Navigant on Smart Communities
In his role as a Managing Director in Navigant's Energy practice, Robert Wilhite leads the global utilities client segment and serves on the Energy practice leadership team. On a global basis, Rob has often advised energy clients in achieving increased efficiency in strategic and master planning, grid automation, and technology strategy and implementation. He is coauthor of the book Utility of the Future: Directions for Enhancing Sustainability, Reliability and Profitability, and was recognized as one of the Top 25 Consultants in the U.S. by Consulting Magazine in 2009 and as one of the Networked Grid 100 Movers and Shakers of the Smart Grid by Greentech Media in 2012.
Navigant is deeply involved with the Smart Communities movement. In the pages that follow Navigant takes a comprehensive look at what is needed to build the neighborhoods that we all want to live in. A full range of topics are investigated including transportation, circular economies, resiliency and microgrids, connectivity, safety and much more.
PUF's editor-in-chief Steve Mitnick introduces the wide-ranging observations by talking with Navigant's managing director, Rob Wilhite, an expert on the subject.
PUF's Steve Mitnick: Why are smart communities important?
Rob Wilhite: I like the term smart communities, as opposed to smart cities alone, as the master planning and the execution for these endeavors spans beyond the municipal city limits and often becomes more regionally focused.
For example, two summers ago we had the opportunity at Navigant to work with Jeremy Rifkin and his Third Industrial Revolution team to jointly develop a master plan for the metropolitan region between The Hague and Rotterdam, in the Netherlands.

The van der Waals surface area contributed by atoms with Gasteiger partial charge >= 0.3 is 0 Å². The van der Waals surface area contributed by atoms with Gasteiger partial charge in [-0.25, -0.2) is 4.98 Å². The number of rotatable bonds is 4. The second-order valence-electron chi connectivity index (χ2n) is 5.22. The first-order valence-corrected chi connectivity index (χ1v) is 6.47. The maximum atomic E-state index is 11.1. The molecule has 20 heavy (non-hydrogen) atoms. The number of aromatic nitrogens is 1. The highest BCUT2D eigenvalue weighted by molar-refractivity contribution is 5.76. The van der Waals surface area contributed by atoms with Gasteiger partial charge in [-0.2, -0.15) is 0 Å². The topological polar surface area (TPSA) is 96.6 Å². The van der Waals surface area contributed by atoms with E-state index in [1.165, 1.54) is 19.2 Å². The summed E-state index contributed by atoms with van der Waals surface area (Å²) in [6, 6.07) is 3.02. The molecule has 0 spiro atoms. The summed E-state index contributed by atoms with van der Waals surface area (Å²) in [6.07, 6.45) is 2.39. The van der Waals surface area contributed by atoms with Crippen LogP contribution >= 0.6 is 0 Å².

This included twenty-six municipalities as part of the regional study, for which we contributed the energy pillar of that plan, which ended up being a five-hundred-page document outlining steps that that region should be focused on over the next several decades.
These types of plans go beyond the deployment of technology, they cover circularity, water and waste, agriculture, transportation, but usually with energy underpinning the other pillars.
We've developed similar plans for communities in Europe and in the United States, so that's one way of being involved with these smart city and smart community efforts.
What's also interesting is that I've been asked to be a part of Dentons' Smart Communities Think Tank and, every month, we're bringing in experts to discuss different topics to explore the various pillars that could be involved with smart communities master planning.
I also recently participated on a panel that was associated with smart grid, on how the smart grid becomes foundational to the efforts around the smart community. This is particularly the case when you consider high-speed telecommunications from 5G technology coupled with ubiquitous sensing across power grid networks, and the ability to support distributed energy resources. That's a very interesting component to smart community efforts.
PUF: What drives you and smart community development?
Rob Wilhite: There's a couple of factors in play here. We at Navigant are closely observing about three hundred and fifty different smart community projects around the world.
In many cases, those programs focus on either environmental mitigation, energy efficiency, gaining more benefit with fewer human resources and applying circularity or other sustainability components. That's why there is a lot of interest on my part.
Second, they seem to be focused on the well-being of their citizens, whether it's around public safety, enhancement of health, or better social care.
Third, many of these programs are also focused on economic viability. Are we doing things that create innovation and new jobs, and new ways to invest capital to further leverage existing assets, such as street lighting? The dual application of advanced technology and innovation excites me as well.
PUF: Give Rob's definition of what's in smart communities, and what's not.
Rob Wilhite: This definition varies considerably from one community to another, but most of the ones I've observed, usually have an energy component. Energy includes electric power, natural gas, and other fuels for transportation. It also can include distributed energy resources and traditional electric and gas utility infrastructure.
In addition to energy, water is often a big component of these programs, both in terms of clean water supply and the safe distribution of water, but also in terms of the treatment of waste water, an important factor in the community.